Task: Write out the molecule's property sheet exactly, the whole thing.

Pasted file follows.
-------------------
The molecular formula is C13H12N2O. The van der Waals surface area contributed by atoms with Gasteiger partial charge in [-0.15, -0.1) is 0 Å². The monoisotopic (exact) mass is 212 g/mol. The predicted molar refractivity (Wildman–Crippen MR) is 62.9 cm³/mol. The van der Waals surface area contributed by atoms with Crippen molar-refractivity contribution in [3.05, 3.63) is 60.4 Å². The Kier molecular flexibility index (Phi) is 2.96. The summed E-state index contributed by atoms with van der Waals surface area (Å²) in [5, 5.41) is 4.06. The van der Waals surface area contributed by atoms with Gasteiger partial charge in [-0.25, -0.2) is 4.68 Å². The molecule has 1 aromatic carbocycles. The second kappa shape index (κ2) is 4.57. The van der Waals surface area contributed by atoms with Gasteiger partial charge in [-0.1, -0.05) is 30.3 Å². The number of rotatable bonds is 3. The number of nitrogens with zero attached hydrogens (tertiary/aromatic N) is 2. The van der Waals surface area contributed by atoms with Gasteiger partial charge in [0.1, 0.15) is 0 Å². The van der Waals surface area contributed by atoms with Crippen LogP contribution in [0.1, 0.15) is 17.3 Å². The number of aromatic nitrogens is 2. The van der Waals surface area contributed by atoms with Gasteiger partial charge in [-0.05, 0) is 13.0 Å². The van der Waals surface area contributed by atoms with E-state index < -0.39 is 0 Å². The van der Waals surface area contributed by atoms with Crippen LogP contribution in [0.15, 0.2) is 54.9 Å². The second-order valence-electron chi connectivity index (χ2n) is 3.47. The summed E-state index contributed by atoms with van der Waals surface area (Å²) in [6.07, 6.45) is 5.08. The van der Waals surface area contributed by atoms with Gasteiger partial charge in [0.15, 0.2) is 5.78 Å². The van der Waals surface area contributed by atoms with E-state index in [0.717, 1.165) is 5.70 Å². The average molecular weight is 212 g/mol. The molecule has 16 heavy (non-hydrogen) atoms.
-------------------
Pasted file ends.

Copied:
The molecular formula is C13H12N2O. The van der Waals surface area contributed by atoms with Gasteiger partial charge in [-0.15, -0.1) is 0 Å². The monoisotopic (exact) mass is 212 g/mol. The predicted molar refractivity (Wildman–Crippen MR) is 62.9 cm³/mol. The van der Waals surface area contributed by atoms with Crippen molar-refractivity contribution in [3.05, 3.63) is 60.4 Å². The Kier molecular flexibility index (Phi) is 2.96. The summed E-state index contributed by atoms with van der Waals surface area (Å²) in [5, 5.41) is 4.06. The van der Waals surface area contributed by atoms with Gasteiger partial charge in [-0.25, -0.2) is 4.68 Å². The molecule has 1 aromatic carbocycles. The second kappa shape index (κ2) is 4.57. The van der Waals surface area contributed by atoms with Gasteiger partial charge in [-0.1, -0.05) is 30.3 Å². The number of rotatable bonds is 3. The number of nitrogens with zero attached hydrogens (tertiary/aromatic N) is 2. The van der Waals surface area contributed by atoms with Gasteiger partial charge in [0.1, 0.15) is 0 Å². The van der Waals surface area contributed by atoms with Crippen LogP contribution in [0.1, 0.15) is 17.3 Å². The number of aromatic nitrogens is 2. The van der Waals surface area contributed by atoms with Gasteiger partial charge in [-0.05, 0) is 13.0 Å². The van der Waals surface area contributed by atoms with E-state index < -0.39 is 0 Å². The van der Waals surface area contributed by atoms with Crippen LogP contribution in [0.15, 0.2) is 54.9 Å². The second-order valence-electron chi connectivity index (χ2n) is 3.47. The summed E-state index contributed by atoms with van der Waals surface area (Å²) in [6.07, 6.45) is 5.08. The van der Waals surface area contributed by atoms with Gasteiger partial charge in [0.15, 0.2) is 5.78 Å². The van der Waals surface area contributed by atoms with E-state index in [0.717, 1.165) is 5.70 Å². The average molecular weight is 212 g/mol. The molecule has 16 heavy (non-hydrogen) atoms.